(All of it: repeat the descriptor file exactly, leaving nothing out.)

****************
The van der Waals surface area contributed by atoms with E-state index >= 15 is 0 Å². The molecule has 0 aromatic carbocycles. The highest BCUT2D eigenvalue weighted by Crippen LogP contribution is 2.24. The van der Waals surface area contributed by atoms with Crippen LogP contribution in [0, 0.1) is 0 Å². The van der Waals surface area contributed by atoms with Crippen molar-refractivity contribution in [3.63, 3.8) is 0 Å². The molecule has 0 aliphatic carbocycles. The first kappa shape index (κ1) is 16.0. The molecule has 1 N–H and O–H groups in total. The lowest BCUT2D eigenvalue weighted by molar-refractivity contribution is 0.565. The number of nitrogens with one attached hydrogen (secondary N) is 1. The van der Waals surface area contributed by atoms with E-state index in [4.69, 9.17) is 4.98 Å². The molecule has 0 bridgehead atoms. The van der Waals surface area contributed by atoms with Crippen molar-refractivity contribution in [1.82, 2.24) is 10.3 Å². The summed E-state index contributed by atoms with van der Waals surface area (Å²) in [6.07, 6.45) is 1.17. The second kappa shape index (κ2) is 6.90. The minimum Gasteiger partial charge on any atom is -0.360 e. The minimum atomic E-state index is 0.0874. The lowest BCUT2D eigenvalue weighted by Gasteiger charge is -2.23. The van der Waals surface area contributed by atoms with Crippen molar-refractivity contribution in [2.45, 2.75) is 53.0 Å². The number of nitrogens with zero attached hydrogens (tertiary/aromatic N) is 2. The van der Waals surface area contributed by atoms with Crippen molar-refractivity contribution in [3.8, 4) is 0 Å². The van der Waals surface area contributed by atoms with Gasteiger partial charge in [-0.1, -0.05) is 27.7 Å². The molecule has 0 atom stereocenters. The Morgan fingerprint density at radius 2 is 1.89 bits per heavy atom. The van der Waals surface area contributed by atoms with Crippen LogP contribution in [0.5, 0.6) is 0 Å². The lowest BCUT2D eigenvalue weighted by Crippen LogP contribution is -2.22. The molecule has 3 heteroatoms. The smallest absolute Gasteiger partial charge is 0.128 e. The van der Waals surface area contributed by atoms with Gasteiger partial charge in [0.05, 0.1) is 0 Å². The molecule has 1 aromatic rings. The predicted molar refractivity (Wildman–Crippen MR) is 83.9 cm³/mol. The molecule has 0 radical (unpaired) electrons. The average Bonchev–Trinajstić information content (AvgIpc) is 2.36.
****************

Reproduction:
The van der Waals surface area contributed by atoms with E-state index >= 15 is 0 Å². The molecule has 0 aromatic carbocycles. The highest BCUT2D eigenvalue weighted by Crippen LogP contribution is 2.24. The van der Waals surface area contributed by atoms with Crippen LogP contribution in [0, 0.1) is 0 Å². The van der Waals surface area contributed by atoms with Crippen molar-refractivity contribution in [3.63, 3.8) is 0 Å². The molecule has 0 aliphatic carbocycles. The first kappa shape index (κ1) is 16.0. The molecule has 1 N–H and O–H groups in total. The lowest BCUT2D eigenvalue weighted by molar-refractivity contribution is 0.565. The number of nitrogens with one attached hydrogen (secondary N) is 1. The van der Waals surface area contributed by atoms with E-state index in [4.69, 9.17) is 4.98 Å². The molecule has 0 bridgehead atoms. The van der Waals surface area contributed by atoms with Crippen molar-refractivity contribution in [1.82, 2.24) is 10.3 Å². The summed E-state index contributed by atoms with van der Waals surface area (Å²) in [6.07, 6.45) is 1.17. The second kappa shape index (κ2) is 6.90. The minimum Gasteiger partial charge on any atom is -0.360 e. The minimum atomic E-state index is 0.0874. The lowest BCUT2D eigenvalue weighted by Gasteiger charge is -2.23. The van der Waals surface area contributed by atoms with Crippen molar-refractivity contribution in [2.45, 2.75) is 53.0 Å². The number of nitrogens with zero attached hydrogens (tertiary/aromatic N) is 2. The van der Waals surface area contributed by atoms with Crippen molar-refractivity contribution in [3.8, 4) is 0 Å². The van der Waals surface area contributed by atoms with Gasteiger partial charge in [-0.1, -0.05) is 27.7 Å². The molecule has 0 atom stereocenters. The Morgan fingerprint density at radius 2 is 1.89 bits per heavy atom. The van der Waals surface area contributed by atoms with Crippen LogP contribution in [0.5, 0.6) is 0 Å². The lowest BCUT2D eigenvalue weighted by Crippen LogP contribution is -2.22. The molecule has 3 heteroatoms. The smallest absolute Gasteiger partial charge is 0.128 e. The van der Waals surface area contributed by atoms with Gasteiger partial charge in [0.05, 0.1) is 0 Å². The molecule has 1 aromatic rings. The predicted molar refractivity (Wildman–Crippen MR) is 83.9 cm³/mol. The molecule has 0 radical (unpaired) electrons. The average Bonchev–Trinajstić information content (AvgIpc) is 2.36.